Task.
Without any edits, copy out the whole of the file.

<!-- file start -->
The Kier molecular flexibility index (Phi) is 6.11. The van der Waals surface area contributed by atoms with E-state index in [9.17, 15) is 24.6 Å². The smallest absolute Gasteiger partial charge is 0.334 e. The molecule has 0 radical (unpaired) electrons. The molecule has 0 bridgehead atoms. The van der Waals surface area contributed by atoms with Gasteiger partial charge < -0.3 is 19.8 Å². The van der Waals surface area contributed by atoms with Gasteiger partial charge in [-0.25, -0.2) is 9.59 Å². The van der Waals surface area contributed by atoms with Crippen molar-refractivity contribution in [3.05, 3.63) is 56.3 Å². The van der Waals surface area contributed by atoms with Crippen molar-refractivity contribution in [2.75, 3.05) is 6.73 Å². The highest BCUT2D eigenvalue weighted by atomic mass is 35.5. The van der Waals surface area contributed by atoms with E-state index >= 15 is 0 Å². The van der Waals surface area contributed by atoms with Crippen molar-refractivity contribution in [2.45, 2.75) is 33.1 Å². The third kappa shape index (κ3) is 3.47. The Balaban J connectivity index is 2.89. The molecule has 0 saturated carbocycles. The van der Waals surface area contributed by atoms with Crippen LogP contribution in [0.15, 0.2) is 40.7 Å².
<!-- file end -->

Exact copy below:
The Kier molecular flexibility index (Phi) is 6.11. The van der Waals surface area contributed by atoms with E-state index in [9.17, 15) is 24.6 Å². The smallest absolute Gasteiger partial charge is 0.334 e. The molecule has 0 radical (unpaired) electrons. The molecule has 0 bridgehead atoms. The van der Waals surface area contributed by atoms with Gasteiger partial charge < -0.3 is 19.8 Å². The van der Waals surface area contributed by atoms with Gasteiger partial charge in [-0.25, -0.2) is 9.59 Å². The van der Waals surface area contributed by atoms with Crippen molar-refractivity contribution in [3.05, 3.63) is 56.3 Å². The van der Waals surface area contributed by atoms with Crippen molar-refractivity contribution in [2.75, 3.05) is 6.73 Å². The highest BCUT2D eigenvalue weighted by atomic mass is 35.5. The van der Waals surface area contributed by atoms with E-state index >= 15 is 0 Å². The van der Waals surface area contributed by atoms with Crippen molar-refractivity contribution in [2.45, 2.75) is 33.1 Å². The third kappa shape index (κ3) is 3.47. The Balaban J connectivity index is 2.89. The molecule has 0 saturated carbocycles. The van der Waals surface area contributed by atoms with Crippen LogP contribution in [0.15, 0.2) is 40.7 Å².